Hydroxy Minerals Introduced
LOVELAND, Colo. (Nov. 18, 2015) — In conjunction with the 24th Range Beef Cow Symposium hosted Nov. 17-19 in Loveland, Colo., mineral feed ingredient manufacturer Micronutrients hosted a breakfast for cattle producers interested in learning about the company’s relatively new hydroxy trace mineral products. Micronutrients representative Jeff Heldt called hydroxyl trace minerals “unique” because of their crystalline structure.
According to Heldt, more traditional trace minerals used in animal feed have been categorized as either inorganic or organic. Chemically, inorganic minerals are the sulfates and oxides that make up a large majority of copper, zinc and manganese used in feed. Organics are mineral salts whose ligands (ions or molecules that bind to metal atoms) contain carbon. Held said the widely used sulfates are very soluble and reactive due to having weak, ionic bonds, and reactions undergone in the rumen may reduce mineral absorption in the lower gastrointestinal tract. Organic minerals have sometimes exhibited higher relative bioavailability due to having covalent bonds making them less reactive.
Heldt said the hydroxyl trace minerals are less reactive and will not bind with other ration ingredients. Thus the minerals are ‘protected’ in the rumen and more available for absorption in the lower tract. Heldt said hydroxy trace minerals are environmentally friendly and less subject to costly waste because they will not leech out after being mixed with feed or salt.
Also speaking during the breakfast was University of Florida ruminant nutritionist John Arthington, who explained how hydroxyl trace minerals had been used to help prepare calves nutritionally for weaning. Arthington said that while a calf’s mineral status is adequate at birth, it tends to decline thereafter, often leaving the animal mineral-deficient by weaning time. Typically, copper and selenium are most limiting in many areas.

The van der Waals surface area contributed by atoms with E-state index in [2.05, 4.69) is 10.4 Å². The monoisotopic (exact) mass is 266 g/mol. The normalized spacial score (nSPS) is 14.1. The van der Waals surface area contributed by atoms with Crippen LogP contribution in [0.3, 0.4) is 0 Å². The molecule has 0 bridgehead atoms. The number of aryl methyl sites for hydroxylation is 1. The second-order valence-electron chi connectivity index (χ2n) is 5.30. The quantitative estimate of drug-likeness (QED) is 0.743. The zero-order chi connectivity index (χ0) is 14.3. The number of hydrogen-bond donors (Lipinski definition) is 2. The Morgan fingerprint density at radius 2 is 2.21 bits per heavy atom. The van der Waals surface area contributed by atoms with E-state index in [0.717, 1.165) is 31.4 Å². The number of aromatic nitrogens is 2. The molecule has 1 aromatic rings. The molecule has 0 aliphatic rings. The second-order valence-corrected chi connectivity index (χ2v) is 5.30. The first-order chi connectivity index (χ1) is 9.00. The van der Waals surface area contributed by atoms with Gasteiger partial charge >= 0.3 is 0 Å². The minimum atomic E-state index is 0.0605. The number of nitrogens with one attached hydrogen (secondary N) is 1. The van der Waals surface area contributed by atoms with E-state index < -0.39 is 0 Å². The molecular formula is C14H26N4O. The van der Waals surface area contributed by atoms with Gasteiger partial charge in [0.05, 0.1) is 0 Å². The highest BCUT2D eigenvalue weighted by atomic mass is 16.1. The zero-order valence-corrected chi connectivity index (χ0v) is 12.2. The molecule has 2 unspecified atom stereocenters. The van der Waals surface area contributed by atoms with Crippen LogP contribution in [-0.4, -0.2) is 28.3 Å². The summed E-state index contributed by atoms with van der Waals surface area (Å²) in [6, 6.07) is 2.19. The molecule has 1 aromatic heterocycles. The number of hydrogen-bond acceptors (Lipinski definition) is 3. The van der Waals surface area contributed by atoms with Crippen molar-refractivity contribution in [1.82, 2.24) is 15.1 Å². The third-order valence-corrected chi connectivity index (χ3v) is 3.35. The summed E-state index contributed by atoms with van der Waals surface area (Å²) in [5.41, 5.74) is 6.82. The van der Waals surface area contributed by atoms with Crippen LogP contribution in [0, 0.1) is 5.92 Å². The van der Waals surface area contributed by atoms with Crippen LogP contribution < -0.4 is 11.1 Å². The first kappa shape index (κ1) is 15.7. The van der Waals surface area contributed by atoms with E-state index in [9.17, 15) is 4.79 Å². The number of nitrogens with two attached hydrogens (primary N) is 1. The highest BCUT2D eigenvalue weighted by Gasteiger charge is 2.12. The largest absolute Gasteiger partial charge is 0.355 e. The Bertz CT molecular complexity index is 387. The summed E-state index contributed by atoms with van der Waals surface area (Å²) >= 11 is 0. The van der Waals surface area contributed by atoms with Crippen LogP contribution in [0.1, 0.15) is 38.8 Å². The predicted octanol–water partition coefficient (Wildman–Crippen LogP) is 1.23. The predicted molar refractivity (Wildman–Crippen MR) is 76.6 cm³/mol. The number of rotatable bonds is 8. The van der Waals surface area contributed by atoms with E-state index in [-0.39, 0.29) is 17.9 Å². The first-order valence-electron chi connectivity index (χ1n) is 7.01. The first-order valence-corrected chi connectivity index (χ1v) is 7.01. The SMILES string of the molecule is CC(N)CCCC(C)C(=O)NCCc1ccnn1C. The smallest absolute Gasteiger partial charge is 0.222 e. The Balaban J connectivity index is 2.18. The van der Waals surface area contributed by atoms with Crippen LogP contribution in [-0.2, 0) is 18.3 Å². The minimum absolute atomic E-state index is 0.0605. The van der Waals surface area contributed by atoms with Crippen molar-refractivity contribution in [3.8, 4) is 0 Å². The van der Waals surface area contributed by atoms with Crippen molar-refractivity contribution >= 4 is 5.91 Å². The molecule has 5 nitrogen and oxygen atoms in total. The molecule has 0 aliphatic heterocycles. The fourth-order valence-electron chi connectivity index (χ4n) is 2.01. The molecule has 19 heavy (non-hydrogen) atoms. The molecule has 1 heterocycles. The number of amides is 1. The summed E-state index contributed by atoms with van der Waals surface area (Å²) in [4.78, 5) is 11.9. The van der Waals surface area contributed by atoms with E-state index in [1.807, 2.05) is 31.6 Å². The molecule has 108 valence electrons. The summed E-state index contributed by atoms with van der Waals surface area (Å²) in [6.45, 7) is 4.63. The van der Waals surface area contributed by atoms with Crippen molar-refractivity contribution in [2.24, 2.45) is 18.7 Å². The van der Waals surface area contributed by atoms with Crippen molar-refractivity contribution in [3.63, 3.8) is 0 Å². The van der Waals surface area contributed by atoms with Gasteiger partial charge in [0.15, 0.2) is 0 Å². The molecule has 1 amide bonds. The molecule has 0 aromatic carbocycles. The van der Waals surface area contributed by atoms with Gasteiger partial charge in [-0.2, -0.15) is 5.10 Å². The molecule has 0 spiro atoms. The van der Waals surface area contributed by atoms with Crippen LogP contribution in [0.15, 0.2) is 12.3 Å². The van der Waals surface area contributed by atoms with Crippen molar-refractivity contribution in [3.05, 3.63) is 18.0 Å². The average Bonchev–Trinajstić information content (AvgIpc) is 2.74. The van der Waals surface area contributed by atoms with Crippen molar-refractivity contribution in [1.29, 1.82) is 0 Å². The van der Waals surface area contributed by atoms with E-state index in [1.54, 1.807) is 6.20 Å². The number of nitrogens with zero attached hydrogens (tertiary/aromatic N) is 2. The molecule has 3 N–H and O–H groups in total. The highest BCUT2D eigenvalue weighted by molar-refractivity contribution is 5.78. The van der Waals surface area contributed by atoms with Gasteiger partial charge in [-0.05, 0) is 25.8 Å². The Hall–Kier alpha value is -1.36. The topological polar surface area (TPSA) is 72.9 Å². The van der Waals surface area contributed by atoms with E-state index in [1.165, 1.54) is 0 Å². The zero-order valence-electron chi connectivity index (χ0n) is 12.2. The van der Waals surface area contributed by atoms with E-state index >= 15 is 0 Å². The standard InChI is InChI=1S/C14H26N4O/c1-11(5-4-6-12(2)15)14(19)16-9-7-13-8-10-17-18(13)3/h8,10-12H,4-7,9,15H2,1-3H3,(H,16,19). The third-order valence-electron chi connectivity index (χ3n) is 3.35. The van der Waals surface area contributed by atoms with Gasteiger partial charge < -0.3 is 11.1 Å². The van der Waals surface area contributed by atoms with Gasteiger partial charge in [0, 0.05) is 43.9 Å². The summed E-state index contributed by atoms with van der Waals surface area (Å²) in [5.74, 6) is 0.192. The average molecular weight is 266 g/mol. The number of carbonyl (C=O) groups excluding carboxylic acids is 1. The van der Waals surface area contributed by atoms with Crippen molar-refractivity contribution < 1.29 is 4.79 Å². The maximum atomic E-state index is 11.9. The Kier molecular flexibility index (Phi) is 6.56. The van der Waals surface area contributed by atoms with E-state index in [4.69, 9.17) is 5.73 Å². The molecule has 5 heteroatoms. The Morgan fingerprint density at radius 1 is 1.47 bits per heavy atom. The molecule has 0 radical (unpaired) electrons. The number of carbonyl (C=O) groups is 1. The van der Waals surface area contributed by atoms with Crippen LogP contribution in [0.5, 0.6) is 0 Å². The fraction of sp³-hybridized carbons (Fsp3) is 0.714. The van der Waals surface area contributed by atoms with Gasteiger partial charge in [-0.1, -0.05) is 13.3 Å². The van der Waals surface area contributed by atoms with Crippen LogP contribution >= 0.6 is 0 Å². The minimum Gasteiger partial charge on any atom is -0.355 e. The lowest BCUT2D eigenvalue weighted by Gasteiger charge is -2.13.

“Mineral demand is high for a fast-growing calf,” explained Arthington. “Milk is only a marginal source of mineral elements and mineral intake from other sources may be inadequate, so a calf usually is deficient at weaning. It may even be mineral-deficient by 90 days of age.”
Arthington said calves from the research herd had been limit-fed a creep feed containing concentrated trace minerals in preparation for weaning, since the stress of weaning also contributes to mineral loss. However, due to poor palatability, calves would not readily eat creep feed containing traditional sulfate minerals. The problem was overcome by changing to a hydroxyl trace mineral formulation.
According to Arthington, an experiment evaluating calf acceptance of a salt-mineral mixture was conducted to compare hydroxyl trace mineral with the more traditional sulfate form. Over time, said Arthington, calves preferred the blend of salt and hydroxyl mineral, over salt blended with sulfate mineral.
Editor’s Note: This summary was written under contract or by staff of the Angus Journal®, which retains the copyright. To request to reprint this article, contact Shauna Rose Hermel, editor, at 816-383-5270. PowerPoints are posted with permission of the presenter and may not be reproduced in whole or in part without the express permission of the presenter. Angus Journal claims copyright to this web site as presented. We welcome educational venues and cattlemen to link to this site as a service to their audience.
The Angus Journal's coverage of the event is made possible through collaboration with the event committee and sponsorship of LiveAuctions.tv. For questions about this site, or to notify us of broken links, click here. Look for additional coverage in the Angus Journal, the Angus Beef Bulletin, the Angus Journal Daily, the Angus Beef Bulletin EXTRA and Angus TV.